257 F2d 585 Weber v. United States

257 F.2d 585

Isaac WEBER, Appellant,
UNITED STATES of America, Appellee.

United States Court of Appeals Eighth Circuit.

August 13, 1958.

Harry N. Fisher, St. Louis, Mo., for appellant.

John A. Newton, Asst. U. S. Atty., St. Louis, Mo., for appellee.

Before SANBORN, JOHNSEN and MATTHES, Circuit Judges.


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This Court, on May 28, 1958, denied an application of Weber, an indigent appellant, for leave to proceed on appeal in forma pauperis from the judgment and sentence imposed on him after he had been tried and convicted. Weber v. United States, 256 F.2d 119. The denial was based upon the conclusion that the certificate of the trial judge that the appeal is not taken in good faith and is without merit was not arbitrary, unwarranted or erroneous. This conclusion was reached after a full hearing on Weber's application.


We had procured from the trial judge a memorandum in support of his certificate; had appointed counsel to represent Weber for the purpose of enabling him to demonstrate, if he could, that the trial court's certificate was erroneous (Weber v. United States, 254 F.2d 713); had before us an agreed statement by trial counsel of the proceedings at the trial; and had the benefit of counsel's briefs and oral arguments. We were endeavoring to comply fully with the teachings of Johnson v. United States, 352 U.S. 565, 77 S.Ct. 550, 1 L.Ed.2d 593, and Farley v. United States, 254 U.S. 521, 77 S.Ct. 1371, 1 L.Ed.2d 1529, and at the same time to accord some meaning to the provision of 28 U.S.C. § 1915 that "An appeal may not be taken in forma pauperis if the trial court certifies in writing that it is not taken in good faith." We are now confronted with a second petition by Weber for a rehearing of his application, based on the ground that Ellis v. United States, 356 U.S. 674, 78 S.Ct. 974, 2 L.Ed.2d 1060, decided May 26, 1958, requires that his application for leave to proceed in forma pauperis be granted. The language which it is thought compels that result is as follows (at pages 674-675 of 356 U.S. at page 975 of 78 S.Ct.):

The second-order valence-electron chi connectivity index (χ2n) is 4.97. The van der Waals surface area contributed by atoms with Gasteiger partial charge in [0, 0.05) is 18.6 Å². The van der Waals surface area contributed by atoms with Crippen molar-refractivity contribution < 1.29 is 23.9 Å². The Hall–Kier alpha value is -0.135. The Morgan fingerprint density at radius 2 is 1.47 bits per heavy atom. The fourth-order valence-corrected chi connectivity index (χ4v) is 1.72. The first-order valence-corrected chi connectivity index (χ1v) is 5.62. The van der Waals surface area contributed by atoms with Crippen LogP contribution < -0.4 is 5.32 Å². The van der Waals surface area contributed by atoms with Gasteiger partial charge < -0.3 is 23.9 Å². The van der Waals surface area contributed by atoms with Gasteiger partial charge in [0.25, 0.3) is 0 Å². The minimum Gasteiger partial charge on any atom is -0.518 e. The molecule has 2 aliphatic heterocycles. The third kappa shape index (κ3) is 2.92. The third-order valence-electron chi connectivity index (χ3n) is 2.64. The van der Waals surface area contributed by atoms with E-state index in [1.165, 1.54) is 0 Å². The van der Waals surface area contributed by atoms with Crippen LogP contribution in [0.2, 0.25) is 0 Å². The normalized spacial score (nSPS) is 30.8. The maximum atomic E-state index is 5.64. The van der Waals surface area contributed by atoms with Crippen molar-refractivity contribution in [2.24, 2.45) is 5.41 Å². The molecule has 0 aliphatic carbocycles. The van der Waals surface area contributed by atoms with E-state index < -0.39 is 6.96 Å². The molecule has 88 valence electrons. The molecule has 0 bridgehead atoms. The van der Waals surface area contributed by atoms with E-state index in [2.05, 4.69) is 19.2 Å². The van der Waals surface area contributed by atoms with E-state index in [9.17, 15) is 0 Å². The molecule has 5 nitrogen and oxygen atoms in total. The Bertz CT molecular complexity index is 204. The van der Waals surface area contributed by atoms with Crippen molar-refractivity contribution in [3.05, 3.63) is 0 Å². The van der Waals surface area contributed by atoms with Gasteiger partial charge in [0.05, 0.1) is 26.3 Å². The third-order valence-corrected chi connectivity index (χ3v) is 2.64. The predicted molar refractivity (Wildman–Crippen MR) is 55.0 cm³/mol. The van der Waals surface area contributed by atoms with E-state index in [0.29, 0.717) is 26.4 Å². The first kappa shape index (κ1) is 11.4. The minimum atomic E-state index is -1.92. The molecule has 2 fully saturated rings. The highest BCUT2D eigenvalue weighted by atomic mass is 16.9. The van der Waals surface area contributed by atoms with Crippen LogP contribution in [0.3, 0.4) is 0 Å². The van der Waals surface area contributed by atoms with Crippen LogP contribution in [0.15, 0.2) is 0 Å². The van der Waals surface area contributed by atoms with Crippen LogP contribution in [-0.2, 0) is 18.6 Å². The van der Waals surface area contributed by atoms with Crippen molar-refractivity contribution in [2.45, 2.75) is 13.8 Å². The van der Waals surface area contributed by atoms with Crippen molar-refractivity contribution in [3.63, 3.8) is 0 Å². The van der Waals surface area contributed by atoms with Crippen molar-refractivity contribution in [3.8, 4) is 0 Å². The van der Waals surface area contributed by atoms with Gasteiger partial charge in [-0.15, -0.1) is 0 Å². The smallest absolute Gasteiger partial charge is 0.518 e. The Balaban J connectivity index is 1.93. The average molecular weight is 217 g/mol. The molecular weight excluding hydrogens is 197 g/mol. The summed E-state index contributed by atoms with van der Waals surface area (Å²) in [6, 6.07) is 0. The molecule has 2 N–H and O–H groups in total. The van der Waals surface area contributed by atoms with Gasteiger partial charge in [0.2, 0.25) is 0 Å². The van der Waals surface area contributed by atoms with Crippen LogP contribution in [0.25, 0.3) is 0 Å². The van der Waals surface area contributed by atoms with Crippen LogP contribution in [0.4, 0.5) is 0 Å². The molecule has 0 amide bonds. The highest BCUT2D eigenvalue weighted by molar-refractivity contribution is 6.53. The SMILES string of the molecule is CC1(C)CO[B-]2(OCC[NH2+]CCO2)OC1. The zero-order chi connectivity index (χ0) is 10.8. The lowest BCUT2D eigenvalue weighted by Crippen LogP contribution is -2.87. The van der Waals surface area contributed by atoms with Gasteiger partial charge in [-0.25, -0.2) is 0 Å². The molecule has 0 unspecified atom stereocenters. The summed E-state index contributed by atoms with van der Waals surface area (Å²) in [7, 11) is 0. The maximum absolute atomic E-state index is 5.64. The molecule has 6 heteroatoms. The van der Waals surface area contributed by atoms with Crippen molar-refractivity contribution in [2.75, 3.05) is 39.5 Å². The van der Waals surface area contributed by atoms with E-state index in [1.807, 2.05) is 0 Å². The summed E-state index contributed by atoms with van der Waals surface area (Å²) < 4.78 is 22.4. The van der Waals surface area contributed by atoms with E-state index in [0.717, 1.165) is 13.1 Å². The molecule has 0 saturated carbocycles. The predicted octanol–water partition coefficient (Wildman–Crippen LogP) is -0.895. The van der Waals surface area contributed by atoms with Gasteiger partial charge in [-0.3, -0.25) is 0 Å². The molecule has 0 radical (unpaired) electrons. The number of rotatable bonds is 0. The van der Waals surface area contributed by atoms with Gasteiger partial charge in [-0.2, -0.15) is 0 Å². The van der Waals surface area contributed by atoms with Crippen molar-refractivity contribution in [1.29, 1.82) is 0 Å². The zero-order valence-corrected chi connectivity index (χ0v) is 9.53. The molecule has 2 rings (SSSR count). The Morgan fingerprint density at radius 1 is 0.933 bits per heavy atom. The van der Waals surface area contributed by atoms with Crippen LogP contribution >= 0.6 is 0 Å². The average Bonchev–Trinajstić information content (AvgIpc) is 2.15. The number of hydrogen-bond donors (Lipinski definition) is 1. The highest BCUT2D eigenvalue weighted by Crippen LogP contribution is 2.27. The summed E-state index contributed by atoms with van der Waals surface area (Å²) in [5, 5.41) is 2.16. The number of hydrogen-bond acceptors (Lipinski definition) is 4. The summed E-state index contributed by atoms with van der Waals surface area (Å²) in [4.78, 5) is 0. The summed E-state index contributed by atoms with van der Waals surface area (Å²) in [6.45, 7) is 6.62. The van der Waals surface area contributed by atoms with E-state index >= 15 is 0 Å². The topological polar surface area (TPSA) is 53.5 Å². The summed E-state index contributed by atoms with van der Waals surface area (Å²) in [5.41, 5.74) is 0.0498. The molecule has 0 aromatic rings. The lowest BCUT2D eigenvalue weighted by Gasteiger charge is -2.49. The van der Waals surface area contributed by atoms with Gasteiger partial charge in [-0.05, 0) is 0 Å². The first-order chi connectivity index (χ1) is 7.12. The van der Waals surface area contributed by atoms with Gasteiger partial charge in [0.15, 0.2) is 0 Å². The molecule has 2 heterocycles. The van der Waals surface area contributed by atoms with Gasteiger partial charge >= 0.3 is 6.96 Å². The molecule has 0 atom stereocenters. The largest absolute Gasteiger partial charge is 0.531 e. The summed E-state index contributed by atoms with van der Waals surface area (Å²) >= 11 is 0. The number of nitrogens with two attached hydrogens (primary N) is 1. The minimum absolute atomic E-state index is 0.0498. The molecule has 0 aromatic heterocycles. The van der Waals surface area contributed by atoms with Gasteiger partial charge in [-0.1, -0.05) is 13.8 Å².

"The Court of Appeals denied petitioner leave to appeal in forma pauperis a conviction for housebreaking and larceny. 101 U.S.App.D.C. 386, 249 F.2d 478. The Solicitor General concedes that leave to appeal should have been allowed unless petitioner's contentions on the merits were frivolous. The only statutory requirement for the allowance of an indigent's appeal is the applicant's `good faith.' 28 U.S.C. § 1915, 28 U.S.C.A. § 1915. In the absence of some evident improper motive, the applicant's good faith is established by the presentation of any issue that is not plainly frivolous. Farley v. United States, 354 U.S. 521, 77 S.Ct. 1371, 1 L.Ed.2d 1529. The good-faith test must not be converted into a requirement of a preliminary showing of any particular degree of merit. Unless the issues raised are so frivolous that the appeal would be dismissed in the case of a nonindigent litigant, Fed.Rules Crim. Proc. 39(a), 18 U.S.C.A., the request of an indigent for leave to appeal in forma pauperis must be allowed."

Rule 39(a), so far as pertinent, reads:


"* * * The appellate court may at any time entertain a motion to dismiss the appeal, or for directions to the district court, or to modify or vacate any order made by the district court or by any judge in relation to the prosecution of the appeal, including any order fixing or denying bail."


There has been an occasional dismissal by this Court of a case for want of prosecution or for lack of jurisdiction, but we know of no instance of the dismissal of an appeal, argued and submitted to this Court, on the ground that it was frivolus. The Court has in the past, but very rarely, affirmed a conviction in a criminal case without opinion or by a per curiam opinion, if there was no question presented which merited discussion.


It is to be noted that in the Ellis case the indigent defendant was not considered to have been adequately represented by counsel, and the Government conceded that the issue presented in that case was not one that "can necessarily be characterized as frivolous." In the instant case the indigent appellant was vigorously represented by thoroughly competent counsel, who argued that the issues raised were not frivolous and that the trial court had erred in certifying that the appeal is without merit. The Government did not concede that there was any merit in any issue sought to be raised by the appellant.


Despite our entire willingness to decide all appeals in criminal cases upon the merits, whether frivolous or not, and whether taken by indigents or nonindigents, we have not felt at liberty, in view of 28 U.S.C. § 1915, to ignore the certificate of the trial court that an appeal taken by an indigent defendant is not taken in good faith and is frivolous. The trial judge thinks the instant appeal is frivolous, and has so certified. We think he did not err in so certifying. The appellant and his counsel think the appeal has merit and that the Government should bear the expense of its prosecution.

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Since, in our judgment, the certificate of the trial court is not arbitrary, unwarranted or erroneous, we do not feel warranted in granting Weber's application to proceed in forma pauperis. His second petition for a rehearing is denied.